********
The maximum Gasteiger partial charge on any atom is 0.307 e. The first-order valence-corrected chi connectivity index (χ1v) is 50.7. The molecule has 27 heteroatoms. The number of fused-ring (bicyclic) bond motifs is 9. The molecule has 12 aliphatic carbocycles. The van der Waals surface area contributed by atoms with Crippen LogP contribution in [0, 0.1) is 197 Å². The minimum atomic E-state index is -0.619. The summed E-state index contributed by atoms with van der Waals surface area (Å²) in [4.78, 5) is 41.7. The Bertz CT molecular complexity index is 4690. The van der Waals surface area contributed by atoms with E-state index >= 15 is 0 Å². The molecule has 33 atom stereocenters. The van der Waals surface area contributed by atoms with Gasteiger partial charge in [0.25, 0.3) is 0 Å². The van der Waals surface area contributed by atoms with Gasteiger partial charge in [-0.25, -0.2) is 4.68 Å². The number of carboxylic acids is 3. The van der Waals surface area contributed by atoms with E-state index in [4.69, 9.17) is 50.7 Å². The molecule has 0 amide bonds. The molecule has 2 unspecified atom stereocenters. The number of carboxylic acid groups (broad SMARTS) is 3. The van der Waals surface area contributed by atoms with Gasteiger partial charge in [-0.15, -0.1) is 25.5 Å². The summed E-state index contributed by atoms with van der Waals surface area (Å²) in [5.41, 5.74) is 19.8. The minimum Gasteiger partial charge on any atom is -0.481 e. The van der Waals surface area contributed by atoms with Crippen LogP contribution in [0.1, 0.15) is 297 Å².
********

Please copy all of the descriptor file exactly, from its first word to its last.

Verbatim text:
The maximum Gasteiger partial charge on any atom is 0.307 e. The first-order valence-corrected chi connectivity index (χ1v) is 50.7. The molecule has 27 heteroatoms. The number of fused-ring (bicyclic) bond motifs is 9. The molecule has 12 aliphatic carbocycles. The van der Waals surface area contributed by atoms with Crippen LogP contribution in [0, 0.1) is 197 Å². The minimum atomic E-state index is -0.619. The summed E-state index contributed by atoms with van der Waals surface area (Å²) in [4.78, 5) is 41.7. The Bertz CT molecular complexity index is 4690. The van der Waals surface area contributed by atoms with E-state index >= 15 is 0 Å². The molecule has 33 atom stereocenters. The van der Waals surface area contributed by atoms with Gasteiger partial charge in [0.25, 0.3) is 0 Å². The van der Waals surface area contributed by atoms with Gasteiger partial charge in [-0.25, -0.2) is 4.68 Å². The number of carboxylic acids is 3. The van der Waals surface area contributed by atoms with E-state index in [4.69, 9.17) is 50.7 Å². The molecule has 0 amide bonds. The molecule has 2 unspecified atom stereocenters. The number of carboxylic acid groups (broad SMARTS) is 3. The van der Waals surface area contributed by atoms with Gasteiger partial charge in [-0.15, -0.1) is 25.5 Å². The summed E-state index contributed by atoms with van der Waals surface area (Å²) in [5.41, 5.74) is 19.8. The minimum Gasteiger partial charge on any atom is -0.481 e. The van der Waals surface area contributed by atoms with Crippen LogP contribution in [0.1, 0.15) is 297 Å².